In any case, if you are going to call this ‘sliding in’ a beginning, you need to be very clear about what you are doing and the intention you have in preparing your relationship with the audience.  Why deprive me the audience of an interesting start to a piece to prepare and involve myself with the work and what the artists are trying to say? What is the purpose? If the purpose is good, and what you as the devisers are really committed to, then fine. If not, well the news is, devising has as many cliches as any art form.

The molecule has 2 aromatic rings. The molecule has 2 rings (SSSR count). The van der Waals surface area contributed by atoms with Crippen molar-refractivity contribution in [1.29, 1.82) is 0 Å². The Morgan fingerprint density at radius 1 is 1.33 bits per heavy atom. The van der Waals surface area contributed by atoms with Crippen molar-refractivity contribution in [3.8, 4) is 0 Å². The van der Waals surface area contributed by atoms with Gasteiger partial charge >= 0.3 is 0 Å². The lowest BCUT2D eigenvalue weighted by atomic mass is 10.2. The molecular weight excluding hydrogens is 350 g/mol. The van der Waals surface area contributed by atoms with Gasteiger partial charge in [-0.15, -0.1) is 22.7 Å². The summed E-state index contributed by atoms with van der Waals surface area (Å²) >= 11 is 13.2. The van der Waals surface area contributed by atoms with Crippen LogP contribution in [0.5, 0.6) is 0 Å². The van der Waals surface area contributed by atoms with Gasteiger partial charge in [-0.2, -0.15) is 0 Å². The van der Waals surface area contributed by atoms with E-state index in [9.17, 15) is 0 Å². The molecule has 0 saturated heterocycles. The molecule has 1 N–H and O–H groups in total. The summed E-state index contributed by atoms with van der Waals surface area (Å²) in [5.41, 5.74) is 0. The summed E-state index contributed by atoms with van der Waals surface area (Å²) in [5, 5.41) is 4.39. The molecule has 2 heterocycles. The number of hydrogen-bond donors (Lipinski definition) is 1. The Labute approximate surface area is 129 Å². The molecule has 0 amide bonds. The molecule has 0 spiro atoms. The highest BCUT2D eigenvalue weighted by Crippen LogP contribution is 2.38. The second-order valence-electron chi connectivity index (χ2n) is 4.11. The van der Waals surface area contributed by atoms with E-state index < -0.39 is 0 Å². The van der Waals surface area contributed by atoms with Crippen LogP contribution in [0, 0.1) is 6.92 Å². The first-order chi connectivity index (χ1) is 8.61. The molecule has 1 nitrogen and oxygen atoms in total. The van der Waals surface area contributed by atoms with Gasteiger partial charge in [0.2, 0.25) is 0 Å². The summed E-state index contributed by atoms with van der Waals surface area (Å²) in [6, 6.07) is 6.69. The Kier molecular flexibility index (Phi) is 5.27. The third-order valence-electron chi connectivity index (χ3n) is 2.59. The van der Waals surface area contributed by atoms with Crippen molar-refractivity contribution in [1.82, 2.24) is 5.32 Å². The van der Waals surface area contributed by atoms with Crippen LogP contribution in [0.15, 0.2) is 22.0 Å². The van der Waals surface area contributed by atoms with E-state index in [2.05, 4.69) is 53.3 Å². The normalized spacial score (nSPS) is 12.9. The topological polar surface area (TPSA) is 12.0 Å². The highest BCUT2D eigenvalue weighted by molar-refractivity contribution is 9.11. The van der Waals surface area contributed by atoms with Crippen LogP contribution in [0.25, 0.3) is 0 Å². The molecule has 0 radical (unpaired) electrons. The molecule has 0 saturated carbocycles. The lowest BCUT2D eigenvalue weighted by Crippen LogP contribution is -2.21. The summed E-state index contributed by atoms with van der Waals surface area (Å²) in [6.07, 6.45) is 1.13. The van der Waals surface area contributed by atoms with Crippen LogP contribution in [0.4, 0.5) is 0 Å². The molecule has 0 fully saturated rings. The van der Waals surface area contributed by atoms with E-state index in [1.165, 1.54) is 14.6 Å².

Which brings me to a devised work in development called STREET , which was about poverty and subsidy and being an out of work actor. I made a very strong connection to this piece for two reasons initially. I knew and have had many of these actors in my classes over the decades I have been teaching, and have directed some of them as adults. Secondly, as someone who has acted myself, I knew all too well the problems they were facing. What clinched it for me though was the work was emotional and raw and really reached out to the audience. They radiated their commitment. Yet it was not overblown, just open. I felt it cost people to ‘go there,’ and felt the potential of a piece which tackled why theatre was important, partly because  the problems the artists face are so universal these days, with the eroding of employees rights for all walks of life . As we just watched pieces of this show and this was very much ‘in development’ ,there was no structure to consider , but I was excited to see where this piece might go.